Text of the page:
Review: Gods of Night

Gods of NightGods of Night by David Mack
My rating: 3 of 5 stars

I slogged through it and it was never quite right for me, very hit or miss. But, I like David Mack and will read the next two to finish the series. However, I’m quite miffed that everything this guy writes is in series format. He never writes a novel, just the first chapter of a series, so everything he does is half-baked and that gets old after a while.

I’ve read David Mack before, and he’s a nice guy in person, but the writing style here is no surprise–very similar to his Vanguard novels. In fact, too similar to Vanguard. That story was dragged out at a painfully slow pace to make it into a long series without a satisfying conclusion, when a trilogy would have worked JUST FINE.

As is the case with the Destiny trilogy, I feel the author letting off the throttle here in order to push the plot into the second volume. That irritates me. A series written from the start AS a trilogy means plot elements are introduced with the author having no intention of resolving them until perhaps the last 10 pages of book 3.

In this regard, David Mack’s work suffers. The ideas are completely derivative. There’s just nothing new here. But it’s good “Trek” and even better “TNG”.

Three captains in the post-Voyager time period, and one captain in the Enterprise time period, tied together with a massive Borg invasion and an advanced alien race that obviously holds the technology for near-instantaneous extra-galactic travel. This isn’t even subtle. Mack has already shown his hand in this first novel. Obviously, the Borg come upon this advanced race’s tech and uses it to invade the Federation with instantaneous travel from thousands of light years away.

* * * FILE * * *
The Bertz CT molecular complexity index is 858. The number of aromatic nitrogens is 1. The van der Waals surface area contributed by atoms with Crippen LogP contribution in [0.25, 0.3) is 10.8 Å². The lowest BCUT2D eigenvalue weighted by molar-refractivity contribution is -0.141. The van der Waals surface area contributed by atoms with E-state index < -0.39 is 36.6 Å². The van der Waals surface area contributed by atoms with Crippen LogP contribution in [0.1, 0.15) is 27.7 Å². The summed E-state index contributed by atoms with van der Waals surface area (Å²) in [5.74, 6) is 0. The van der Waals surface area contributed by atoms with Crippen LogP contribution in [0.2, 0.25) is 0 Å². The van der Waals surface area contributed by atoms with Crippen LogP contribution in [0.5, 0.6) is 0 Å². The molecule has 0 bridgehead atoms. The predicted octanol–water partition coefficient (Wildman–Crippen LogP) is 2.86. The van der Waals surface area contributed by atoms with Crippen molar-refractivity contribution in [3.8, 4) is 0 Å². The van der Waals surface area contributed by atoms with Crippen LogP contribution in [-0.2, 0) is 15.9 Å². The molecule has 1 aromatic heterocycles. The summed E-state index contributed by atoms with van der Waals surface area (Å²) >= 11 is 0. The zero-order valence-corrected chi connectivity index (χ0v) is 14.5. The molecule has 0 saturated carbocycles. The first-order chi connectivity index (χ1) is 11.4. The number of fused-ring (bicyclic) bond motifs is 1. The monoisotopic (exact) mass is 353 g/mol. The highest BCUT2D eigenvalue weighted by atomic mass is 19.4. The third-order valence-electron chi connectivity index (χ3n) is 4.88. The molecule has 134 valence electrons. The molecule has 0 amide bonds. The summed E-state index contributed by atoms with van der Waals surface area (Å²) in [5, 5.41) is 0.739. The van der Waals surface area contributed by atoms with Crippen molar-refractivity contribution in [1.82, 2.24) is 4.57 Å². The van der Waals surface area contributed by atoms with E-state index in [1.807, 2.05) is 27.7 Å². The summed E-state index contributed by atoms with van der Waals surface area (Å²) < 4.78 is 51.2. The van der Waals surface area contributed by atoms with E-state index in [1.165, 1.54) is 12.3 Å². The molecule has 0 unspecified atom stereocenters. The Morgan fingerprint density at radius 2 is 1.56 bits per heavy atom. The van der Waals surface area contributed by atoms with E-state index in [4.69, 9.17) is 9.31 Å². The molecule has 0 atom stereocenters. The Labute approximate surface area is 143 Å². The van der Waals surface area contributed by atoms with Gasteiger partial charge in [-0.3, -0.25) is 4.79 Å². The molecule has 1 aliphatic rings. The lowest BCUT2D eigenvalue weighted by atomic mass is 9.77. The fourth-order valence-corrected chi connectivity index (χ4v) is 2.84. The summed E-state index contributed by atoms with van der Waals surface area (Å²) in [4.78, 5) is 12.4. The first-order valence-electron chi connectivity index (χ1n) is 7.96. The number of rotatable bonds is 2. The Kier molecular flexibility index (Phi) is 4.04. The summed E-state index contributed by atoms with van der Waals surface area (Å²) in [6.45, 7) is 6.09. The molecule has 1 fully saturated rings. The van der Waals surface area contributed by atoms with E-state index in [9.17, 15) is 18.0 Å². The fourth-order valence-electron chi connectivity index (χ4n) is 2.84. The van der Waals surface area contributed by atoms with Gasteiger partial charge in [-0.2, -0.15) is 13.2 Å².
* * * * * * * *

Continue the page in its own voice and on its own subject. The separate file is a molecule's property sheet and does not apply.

I don’t know yet what happens with the Caelian race and Captain Hernandez of the NX-class Starship Columbia except that obviously the ship is sent to the Delta quadrant and crash lands on a planet, and in the wreckage is some angry alien energy being. Perhaps a Caelian? Don’t know yet but to be honest I’m kind of annoyed and wouldn’t say I’m exactly excited to find out.

The focus on inter-personal relationships is kind of annoying too. Interesting up to a point, but page after page about Troi’s miscarriage and radiation-damaged uterus and… I Just. Don’t. Care! Get on with the story already. Seriously. Troi was not that interesting even at the height of TNG. And, OMG, if I see the word Imzadi one more time…

Anyway, I’m giving this series a chance. I’m just annoyed that it’s already playing out like Vanguard. It’s like Mack just starts to get into a sub-plot, and says, WAAAIIITTTTAMINUTE, pulls back the reins, and puts that off until the next book.. That’s annoying.

The Federation is on the verge of being destroyed by the Borg, with whole planets annihilated–the deaths of billions of people. And though this, that narcissistic wench Deanna Troi is only concerned with her damaged uterus, and Riker is so distracted by her that he can’t even do his job any more as captain of the Titan. And on top of that, they both insist on remaining on duty. GIVE ME A BREAK, Mack. They’re both emotionally compromised and would be taken OFF DUTY by the chief medical officer. Deanna would have a choice–terminate her pregnancy or remain in her quarters until her uterus ruptures and she winds up in surgery. Riker would also be put on notice to get his head back on the bridge or stand down. I am very irritated with this whole scenario. It’s highly unprofessional, not at all how two of Starfleet’s finest would behave. They have been through hell together over the years. If Deanna is really this neurotic, she has no business being on active duty.

Yes, it’s annoying enough for me to nearly stop reading… Maybe I’ll just start skipping the Titan segments altogether. What a waste of paper. Unless this baby will end up saving the universe, I hope Mack gets on with it for crying out loud. Oh, but I have to buy *BOOK 2* to find out what *REALLY* happens. How tiresome. This is why I like Peter Hamilton: He can write one volume that’s 700 pages, and completely tie up all loose ends and give the reader an ending. You know, THE END. Not, “Stay tuned next week…”

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